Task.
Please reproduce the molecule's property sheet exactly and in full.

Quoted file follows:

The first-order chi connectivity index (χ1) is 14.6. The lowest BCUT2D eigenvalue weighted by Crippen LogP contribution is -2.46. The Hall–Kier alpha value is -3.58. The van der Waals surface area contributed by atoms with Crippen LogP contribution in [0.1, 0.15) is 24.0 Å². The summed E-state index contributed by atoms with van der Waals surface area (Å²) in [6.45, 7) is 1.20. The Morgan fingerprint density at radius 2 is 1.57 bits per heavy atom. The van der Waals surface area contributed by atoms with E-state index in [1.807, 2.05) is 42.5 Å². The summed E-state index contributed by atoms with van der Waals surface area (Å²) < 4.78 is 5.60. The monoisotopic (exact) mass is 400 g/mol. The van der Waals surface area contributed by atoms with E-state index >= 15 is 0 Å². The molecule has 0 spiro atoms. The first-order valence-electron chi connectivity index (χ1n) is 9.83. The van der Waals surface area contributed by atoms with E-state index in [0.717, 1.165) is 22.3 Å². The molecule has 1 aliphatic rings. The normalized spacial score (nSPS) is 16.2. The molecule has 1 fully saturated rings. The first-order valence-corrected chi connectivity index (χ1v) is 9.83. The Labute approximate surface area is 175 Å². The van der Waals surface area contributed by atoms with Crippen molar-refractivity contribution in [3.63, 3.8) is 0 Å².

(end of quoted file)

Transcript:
The first-order chi connectivity index (χ1) is 14.6. The lowest BCUT2D eigenvalue weighted by Crippen LogP contribution is -2.46. The Hall–Kier alpha value is -3.58. The van der Waals surface area contributed by atoms with Crippen LogP contribution in [0.1, 0.15) is 24.0 Å². The summed E-state index contributed by atoms with van der Waals surface area (Å²) in [6.45, 7) is 1.20. The Morgan fingerprint density at radius 2 is 1.57 bits per heavy atom. The van der Waals surface area contributed by atoms with E-state index in [1.807, 2.05) is 42.5 Å². The summed E-state index contributed by atoms with van der Waals surface area (Å²) < 4.78 is 5.60. The monoisotopic (exact) mass is 400 g/mol. The van der Waals surface area contributed by atoms with E-state index >= 15 is 0 Å². The molecule has 0 spiro atoms. The first-order valence-electron chi connectivity index (χ1n) is 9.83. The van der Waals surface area contributed by atoms with E-state index in [0.717, 1.165) is 22.3 Å². The molecule has 1 aliphatic rings. The normalized spacial score (nSPS) is 16.2. The molecule has 1 fully saturated rings. The first-order valence-corrected chi connectivity index (χ1v) is 9.83. The Labute approximate surface area is 175 Å². The van der Waals surface area contributed by atoms with Crippen molar-refractivity contribution in [3.63, 3.8) is 0 Å².